Survios has laid claim to a significant milestone in the emerging market for VR: the California-based studio's debut project, Raw Data, is the first consumer VR game to reach $1 million in sales revenue in the space of a month.
Raw Data, a co-op first-person shooter, is only available for the HTC Vive, and launched in Steam Early Access on July 15 this year. In a new interview with Fast Company, Survios has claimed that it is the first VR game to top the Steam chart, as well as the first to make $1 million in sales revenue in one month.
Further details of Raw Data's sales were not offered, but it would take 25,000 units at $40 each to generate $1 million before Valve takes its cut. At the time of writing, Steam Spy's data indicated that the game has almost 33,000 owners, with a margin of error of just over 4,500. Survios also claimed that at least 20% of Vive owners have purchased Raw Data.
"We saw a need in the market for a AAA title. It's more expensive than anything for the Vive, and more people wanted that"Nathan Burba, CEO, Survios
The majority of players are clearly happy with the experience Survios has created, with both its Recent and Overall reviews on Steam being "Very Positive." In addition, Steam Spy shows that more than 90% of owners have actually played the game - a very high proportion for Steam, and still impressive even in the narrow context of VR.
"We saw a need in the market for a AAA title," said Survios CEO Nathan Burba. "It's more expensive than anything for the Vive, and more people wanted that.... By putting more money in [and] having a higher price point, we're signaling to users that this is a AAA title."
Burba continued. ""There's an opportunity to own a significant part of the marketplace, if you're willing to spend capital up front.... There haven't been too many big swings [at high-quality content]. I'd love to see another venture capitalist...take a big swing or two."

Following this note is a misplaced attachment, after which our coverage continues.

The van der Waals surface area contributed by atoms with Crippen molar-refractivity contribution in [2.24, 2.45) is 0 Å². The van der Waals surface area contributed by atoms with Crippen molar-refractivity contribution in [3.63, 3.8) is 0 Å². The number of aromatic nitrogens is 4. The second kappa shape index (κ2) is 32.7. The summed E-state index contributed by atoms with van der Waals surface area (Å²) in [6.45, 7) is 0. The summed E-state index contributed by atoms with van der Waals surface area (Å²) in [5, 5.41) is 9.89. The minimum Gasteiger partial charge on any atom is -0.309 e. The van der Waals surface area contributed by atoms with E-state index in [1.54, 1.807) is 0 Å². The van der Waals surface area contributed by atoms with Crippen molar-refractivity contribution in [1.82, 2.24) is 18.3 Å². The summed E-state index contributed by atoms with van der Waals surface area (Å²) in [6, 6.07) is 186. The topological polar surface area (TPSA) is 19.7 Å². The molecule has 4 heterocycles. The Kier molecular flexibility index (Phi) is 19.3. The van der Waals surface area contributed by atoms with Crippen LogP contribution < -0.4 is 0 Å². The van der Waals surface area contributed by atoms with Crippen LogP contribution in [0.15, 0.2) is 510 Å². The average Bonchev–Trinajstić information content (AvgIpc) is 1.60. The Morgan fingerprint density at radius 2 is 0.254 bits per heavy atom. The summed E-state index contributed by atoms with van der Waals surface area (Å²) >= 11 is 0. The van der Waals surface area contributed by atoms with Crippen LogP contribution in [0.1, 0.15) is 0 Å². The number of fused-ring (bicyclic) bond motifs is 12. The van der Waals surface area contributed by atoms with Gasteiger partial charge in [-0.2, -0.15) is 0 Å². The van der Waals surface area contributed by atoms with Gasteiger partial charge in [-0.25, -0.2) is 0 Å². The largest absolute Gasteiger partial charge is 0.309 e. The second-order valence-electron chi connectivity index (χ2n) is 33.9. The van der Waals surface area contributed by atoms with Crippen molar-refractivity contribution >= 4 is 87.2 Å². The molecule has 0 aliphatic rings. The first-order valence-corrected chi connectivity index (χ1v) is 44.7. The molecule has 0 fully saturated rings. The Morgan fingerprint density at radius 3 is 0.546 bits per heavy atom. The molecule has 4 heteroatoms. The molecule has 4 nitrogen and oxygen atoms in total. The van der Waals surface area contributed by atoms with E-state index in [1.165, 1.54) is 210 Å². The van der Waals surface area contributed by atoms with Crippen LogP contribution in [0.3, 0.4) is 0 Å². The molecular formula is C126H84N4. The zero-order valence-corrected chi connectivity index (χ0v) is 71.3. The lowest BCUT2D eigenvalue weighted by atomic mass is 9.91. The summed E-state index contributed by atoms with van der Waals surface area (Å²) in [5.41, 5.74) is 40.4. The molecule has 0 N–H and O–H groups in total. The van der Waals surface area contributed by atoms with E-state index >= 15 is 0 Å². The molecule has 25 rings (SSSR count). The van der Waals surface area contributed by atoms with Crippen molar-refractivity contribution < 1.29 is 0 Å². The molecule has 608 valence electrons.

Speaking to GamesIndustry.biz earlier this year, Oculus VR's Jason Rubin expressed a similar enthusiasm for "big swings" in terms of game content. People like smaller games, he argued, but a platform needs to offer more variety to keep everybody happy and attract new consumers.
"We don't want it to be $500,000 games this year, million dollar games next year, two million dollar...and take decades or at least a decade to build itself to the point where you can afford bigger games," he said. "So what Oculus has said is, 'Why don't we throw more money into the ecosystem than is justified by the consumer base,' which will lead to a consumer base that's larger, which will leave that second generation of developers to say, 'Hey, let's go build these games because now the consumers are there, and kick start that decade long process in a much shorter length of time.'"
"Mostly, I haven't seen innovative, bold ideas for VR from established companies. It's mostly small teams, like Job Simulator, like Budget Cuts"Piotr Iwanicki, Team Superhot
That extra investment led to a handful of timed exclusivity deals with third-party games for Oculus Rift, causing an outcry in some parts of the VR community. One of those games was the innovative first-person shooter Superhot, which had actually pledged a Rift version to its Kickstarter backers back in May 2014, when Oculus was virtually the only company in the consumer VR space. When it came time to start work on the VR version of the game, Team Superhot was faced with the complexity of the task ahead, the "waaaay too scary" budget required, and the difference between the excitement around VR and the size of the addressable market.
"VR is still in a place of fantasy - not only in what works or sells, but also in the pure idea," Team Superhot founder Piotr Iwanicki told GamesIndustry.biz at the BIG Business Forum this year. "Many people that are excited about VR don't have a headset. They think about having a headset. It ignites their imagination, but they don't own one."
Raw Data was not a Rift timed Rift exclusive, but - as Survios CEO Nathan Burba highlighted - the sources of funding that allow for "big swings" are rare. Survios raised its funding from venture capitalists, while Team Superhot supplemented its resources by partnering with Oculus - a different route to the same goal. According to Iwanicki, these alliances are what allows small, independent studios to define the VR market, and push the medium forward.
"Mostly, I haven't seen innovative, bold ideas for VR from established companies," he said. "It's mostly small teams, like Job Simulator, like Budget Cuts; amazing, amazing work done by very small teams."